|Don't even think about lobbing that ovarian cystic teratoma on my back table.|
I don't like basins of water or solutions sloshing around on my back table. This is an OR, not a trout farm. Whatever happened to ring stands for basins of water? When I see photos of contemporary ORs the ring stands have disappeared. Where does all that unused OR equipment wind up? Probably in the same place as sponge racks and table-side light stands. Bring back the ring stands and get that aquarium sized basin of water of your back table. It's a hazard every time you move or bump the back table. A wet back table is a contaminated back table.
Another thing I hate on my back table is oversize specimens. Trying to land a huge pandus or teratoma on my back table is like landing a 747 jumbo jetliner on an aircraft carrier. Don't do it. Big hunks or globs of tissue should be handed off to the circulator. If the circulator is busy and the surgeon insists on lobbing that Big Tuna of a specimen your way, just drop it in the kick basin. The crash/splat noise it makes when it hits the target will remind everyone not to pull this trick again. Think of that sound as resembling a church bell ringing in a slaughter house as that big side of beef is placed on a cutting table. It's a very memorable sound like a newborn's first cry or the rales and rhonchi of a patient on his death bed; an acoustic experience that really sticks with you.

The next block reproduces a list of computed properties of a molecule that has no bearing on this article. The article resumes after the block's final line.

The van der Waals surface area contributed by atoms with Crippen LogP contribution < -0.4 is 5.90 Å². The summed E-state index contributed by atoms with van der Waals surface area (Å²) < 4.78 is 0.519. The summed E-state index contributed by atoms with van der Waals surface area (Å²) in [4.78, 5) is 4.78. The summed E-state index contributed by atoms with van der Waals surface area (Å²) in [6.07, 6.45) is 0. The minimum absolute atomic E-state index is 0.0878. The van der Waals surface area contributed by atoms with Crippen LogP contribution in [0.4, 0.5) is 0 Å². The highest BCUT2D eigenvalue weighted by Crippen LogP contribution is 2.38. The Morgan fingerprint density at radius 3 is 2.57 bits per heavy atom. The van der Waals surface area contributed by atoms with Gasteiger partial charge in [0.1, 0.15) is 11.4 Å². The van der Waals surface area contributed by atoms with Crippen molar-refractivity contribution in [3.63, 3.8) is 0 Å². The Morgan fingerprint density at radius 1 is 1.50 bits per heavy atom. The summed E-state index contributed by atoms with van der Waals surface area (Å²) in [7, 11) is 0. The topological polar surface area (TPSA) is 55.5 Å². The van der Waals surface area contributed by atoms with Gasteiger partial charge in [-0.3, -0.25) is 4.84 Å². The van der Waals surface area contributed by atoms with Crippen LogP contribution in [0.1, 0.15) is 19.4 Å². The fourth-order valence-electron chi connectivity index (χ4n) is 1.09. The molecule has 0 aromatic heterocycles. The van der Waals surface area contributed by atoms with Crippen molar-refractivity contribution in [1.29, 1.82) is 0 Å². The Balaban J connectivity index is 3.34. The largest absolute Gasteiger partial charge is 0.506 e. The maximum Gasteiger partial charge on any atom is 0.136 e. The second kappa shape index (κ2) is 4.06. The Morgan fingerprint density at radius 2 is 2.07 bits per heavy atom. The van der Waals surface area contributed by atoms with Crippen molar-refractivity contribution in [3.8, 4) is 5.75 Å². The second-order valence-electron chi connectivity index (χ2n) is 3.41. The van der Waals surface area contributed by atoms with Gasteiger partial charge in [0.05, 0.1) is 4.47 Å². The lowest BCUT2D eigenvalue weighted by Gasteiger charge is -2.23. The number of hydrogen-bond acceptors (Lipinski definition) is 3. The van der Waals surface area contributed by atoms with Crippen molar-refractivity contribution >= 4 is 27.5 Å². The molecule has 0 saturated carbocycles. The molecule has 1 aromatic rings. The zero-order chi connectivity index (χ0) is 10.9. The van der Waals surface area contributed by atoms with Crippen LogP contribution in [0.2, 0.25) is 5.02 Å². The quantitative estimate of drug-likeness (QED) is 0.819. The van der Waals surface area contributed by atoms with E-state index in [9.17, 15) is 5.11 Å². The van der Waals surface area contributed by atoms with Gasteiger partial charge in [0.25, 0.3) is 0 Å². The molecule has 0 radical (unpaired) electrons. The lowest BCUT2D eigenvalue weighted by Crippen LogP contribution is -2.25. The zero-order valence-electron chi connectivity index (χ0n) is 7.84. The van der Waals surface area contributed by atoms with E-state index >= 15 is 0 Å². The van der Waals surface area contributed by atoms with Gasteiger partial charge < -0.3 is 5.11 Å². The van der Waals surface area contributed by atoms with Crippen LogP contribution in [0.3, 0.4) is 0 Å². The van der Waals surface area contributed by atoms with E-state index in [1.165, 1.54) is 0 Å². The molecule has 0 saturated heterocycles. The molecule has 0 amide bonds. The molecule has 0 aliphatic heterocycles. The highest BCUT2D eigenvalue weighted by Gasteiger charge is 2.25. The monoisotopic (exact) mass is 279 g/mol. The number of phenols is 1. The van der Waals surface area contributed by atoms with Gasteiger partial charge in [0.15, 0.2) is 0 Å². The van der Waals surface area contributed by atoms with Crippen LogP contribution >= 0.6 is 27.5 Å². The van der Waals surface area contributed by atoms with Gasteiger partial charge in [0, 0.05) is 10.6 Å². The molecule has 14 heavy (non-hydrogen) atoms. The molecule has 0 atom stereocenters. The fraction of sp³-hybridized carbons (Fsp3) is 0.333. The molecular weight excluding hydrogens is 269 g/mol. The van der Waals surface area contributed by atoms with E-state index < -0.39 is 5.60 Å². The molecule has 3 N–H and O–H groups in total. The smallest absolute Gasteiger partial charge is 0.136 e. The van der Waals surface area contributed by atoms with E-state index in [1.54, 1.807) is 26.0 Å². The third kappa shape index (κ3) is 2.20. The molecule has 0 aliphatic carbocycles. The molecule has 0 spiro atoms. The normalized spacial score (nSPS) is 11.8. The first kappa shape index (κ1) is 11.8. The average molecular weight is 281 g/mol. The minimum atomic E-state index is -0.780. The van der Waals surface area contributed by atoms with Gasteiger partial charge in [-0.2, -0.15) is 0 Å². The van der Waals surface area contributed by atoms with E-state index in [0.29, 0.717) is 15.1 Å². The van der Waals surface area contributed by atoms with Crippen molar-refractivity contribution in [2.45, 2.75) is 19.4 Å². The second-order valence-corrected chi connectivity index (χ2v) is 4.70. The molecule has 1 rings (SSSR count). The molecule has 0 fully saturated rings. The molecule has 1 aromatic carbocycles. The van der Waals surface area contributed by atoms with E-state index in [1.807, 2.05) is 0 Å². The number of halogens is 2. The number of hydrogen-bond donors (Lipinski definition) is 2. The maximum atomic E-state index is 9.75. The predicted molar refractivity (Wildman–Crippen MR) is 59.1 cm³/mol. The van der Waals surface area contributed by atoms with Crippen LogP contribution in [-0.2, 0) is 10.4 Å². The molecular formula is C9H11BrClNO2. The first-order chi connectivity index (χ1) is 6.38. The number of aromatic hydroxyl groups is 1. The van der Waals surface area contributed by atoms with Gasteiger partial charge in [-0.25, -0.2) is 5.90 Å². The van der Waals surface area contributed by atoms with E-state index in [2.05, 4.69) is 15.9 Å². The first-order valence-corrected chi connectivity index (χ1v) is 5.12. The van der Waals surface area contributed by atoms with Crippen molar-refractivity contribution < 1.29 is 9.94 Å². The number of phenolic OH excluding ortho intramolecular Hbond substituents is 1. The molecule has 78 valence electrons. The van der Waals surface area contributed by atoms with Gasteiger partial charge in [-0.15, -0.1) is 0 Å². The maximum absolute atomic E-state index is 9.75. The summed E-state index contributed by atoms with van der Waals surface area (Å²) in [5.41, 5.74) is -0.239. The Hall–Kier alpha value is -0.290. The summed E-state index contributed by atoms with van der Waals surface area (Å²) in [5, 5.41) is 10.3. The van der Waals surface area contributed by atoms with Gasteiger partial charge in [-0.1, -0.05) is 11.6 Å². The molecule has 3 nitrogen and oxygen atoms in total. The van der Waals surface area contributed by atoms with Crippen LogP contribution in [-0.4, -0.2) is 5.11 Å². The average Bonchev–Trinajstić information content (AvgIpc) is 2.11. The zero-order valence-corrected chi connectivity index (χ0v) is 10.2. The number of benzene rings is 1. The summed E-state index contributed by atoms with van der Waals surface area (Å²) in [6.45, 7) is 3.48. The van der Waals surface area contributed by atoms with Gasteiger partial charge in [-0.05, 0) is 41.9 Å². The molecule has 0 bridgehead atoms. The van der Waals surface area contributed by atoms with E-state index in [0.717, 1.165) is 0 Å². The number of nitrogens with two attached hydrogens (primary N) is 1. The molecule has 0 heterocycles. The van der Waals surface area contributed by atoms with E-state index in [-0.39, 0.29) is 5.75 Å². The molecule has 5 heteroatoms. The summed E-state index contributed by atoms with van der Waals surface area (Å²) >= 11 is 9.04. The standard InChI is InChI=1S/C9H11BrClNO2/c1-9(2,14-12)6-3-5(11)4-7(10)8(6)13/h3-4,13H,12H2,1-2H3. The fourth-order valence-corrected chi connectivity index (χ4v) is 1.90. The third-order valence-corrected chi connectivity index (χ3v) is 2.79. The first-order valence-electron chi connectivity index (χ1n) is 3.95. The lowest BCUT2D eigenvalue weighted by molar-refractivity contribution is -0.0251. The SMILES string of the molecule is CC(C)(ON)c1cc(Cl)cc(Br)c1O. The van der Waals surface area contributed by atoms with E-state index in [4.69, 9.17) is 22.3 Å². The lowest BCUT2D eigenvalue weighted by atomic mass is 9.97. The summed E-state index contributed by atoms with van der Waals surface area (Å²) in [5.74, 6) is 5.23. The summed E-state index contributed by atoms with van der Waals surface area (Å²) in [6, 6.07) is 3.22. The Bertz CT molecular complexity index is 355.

Kudos to the person who invented sterile operating room light handles. Surgeons are like patients in that the more they can meet their own needs, the better for all parties concerned. Savvy scrub nurses do not keep sterile light handle adjusters on their back table. Before you set out an instrument, take a couple of seconds to thread those sterile light handles in place. Get them off the back table. When a surgeon bellows to the circulator for a lighting adjustment you can curtly reply, "The adjustment handles for the lights are sterile, monkey around with them at your leisure." Multiple adjustments of lighting on the same surgical site can be indicative of a poor prognosis. I wrote a post about unusual signs of a bad prognosis, I think it could be located by typing "Prognosis" in the search box. In the new year, I promise to figure out links!
Anything that has the potential to dangle over the edge of the back table does not belong there. Only the very top of any table is considered sterile. Get rid of that suction tubing and potential dangler early in the game to be on the safe side.
Here is something that I have had some painful encounters with. Loaded needle holders on the back table are a real danger to hurried hands. They will stab you right through that glove. Why do bright, young whippersnapperns wear gloves when handling needles? Gloves provide no defense when it comes to needle sticks and dull tactile sensations. It is hard for oldsters like myself to make sense of healthcare today.
Enough of my foolishness. Thanks so much for indulging in my silliness and I hope the New Year brings you peace and fulfillment in all that you do.